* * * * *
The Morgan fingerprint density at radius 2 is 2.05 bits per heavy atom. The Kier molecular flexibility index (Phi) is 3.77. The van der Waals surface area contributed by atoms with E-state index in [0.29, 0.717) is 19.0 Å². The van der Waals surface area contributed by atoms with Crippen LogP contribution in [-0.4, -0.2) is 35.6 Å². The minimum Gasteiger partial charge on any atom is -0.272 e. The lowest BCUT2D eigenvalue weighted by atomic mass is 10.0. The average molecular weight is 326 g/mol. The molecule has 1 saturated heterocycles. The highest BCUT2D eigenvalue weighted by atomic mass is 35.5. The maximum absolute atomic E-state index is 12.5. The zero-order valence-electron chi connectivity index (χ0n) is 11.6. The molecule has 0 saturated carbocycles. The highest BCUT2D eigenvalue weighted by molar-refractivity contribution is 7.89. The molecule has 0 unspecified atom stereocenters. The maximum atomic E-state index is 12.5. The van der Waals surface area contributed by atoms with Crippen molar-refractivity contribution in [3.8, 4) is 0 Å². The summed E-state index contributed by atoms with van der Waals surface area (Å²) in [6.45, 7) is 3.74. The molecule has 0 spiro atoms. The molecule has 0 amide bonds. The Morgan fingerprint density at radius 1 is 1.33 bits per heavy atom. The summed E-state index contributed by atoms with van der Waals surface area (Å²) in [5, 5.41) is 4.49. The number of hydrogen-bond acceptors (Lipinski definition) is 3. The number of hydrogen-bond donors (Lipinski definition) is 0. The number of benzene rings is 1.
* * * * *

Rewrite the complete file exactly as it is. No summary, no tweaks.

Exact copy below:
The Morgan fingerprint density at radius 2 is 2.05 bits per heavy atom. The Kier molecular flexibility index (Phi) is 3.77. The van der Waals surface area contributed by atoms with E-state index in [0.29, 0.717) is 19.0 Å². The van der Waals surface area contributed by atoms with Crippen LogP contribution in [-0.4, -0.2) is 35.6 Å². The minimum Gasteiger partial charge on any atom is -0.272 e. The lowest BCUT2D eigenvalue weighted by atomic mass is 10.0. The average molecular weight is 326 g/mol. The molecule has 1 saturated heterocycles. The highest BCUT2D eigenvalue weighted by atomic mass is 35.5. The maximum absolute atomic E-state index is 12.5. The zero-order valence-electron chi connectivity index (χ0n) is 11.6. The molecule has 0 saturated carbocycles. The highest BCUT2D eigenvalue weighted by molar-refractivity contribution is 7.89. The molecule has 0 unspecified atom stereocenters. The maximum atomic E-state index is 12.5. The van der Waals surface area contributed by atoms with Crippen molar-refractivity contribution in [3.8, 4) is 0 Å². The summed E-state index contributed by atoms with van der Waals surface area (Å²) in [6.45, 7) is 3.74. The molecule has 0 spiro atoms. The molecule has 0 amide bonds. The Morgan fingerprint density at radius 1 is 1.33 bits per heavy atom. The summed E-state index contributed by atoms with van der Waals surface area (Å²) in [5, 5.41) is 4.49. The number of hydrogen-bond acceptors (Lipinski definition) is 3. The number of hydrogen-bond donors (Lipinski definition) is 0. The number of benzene rings is 1.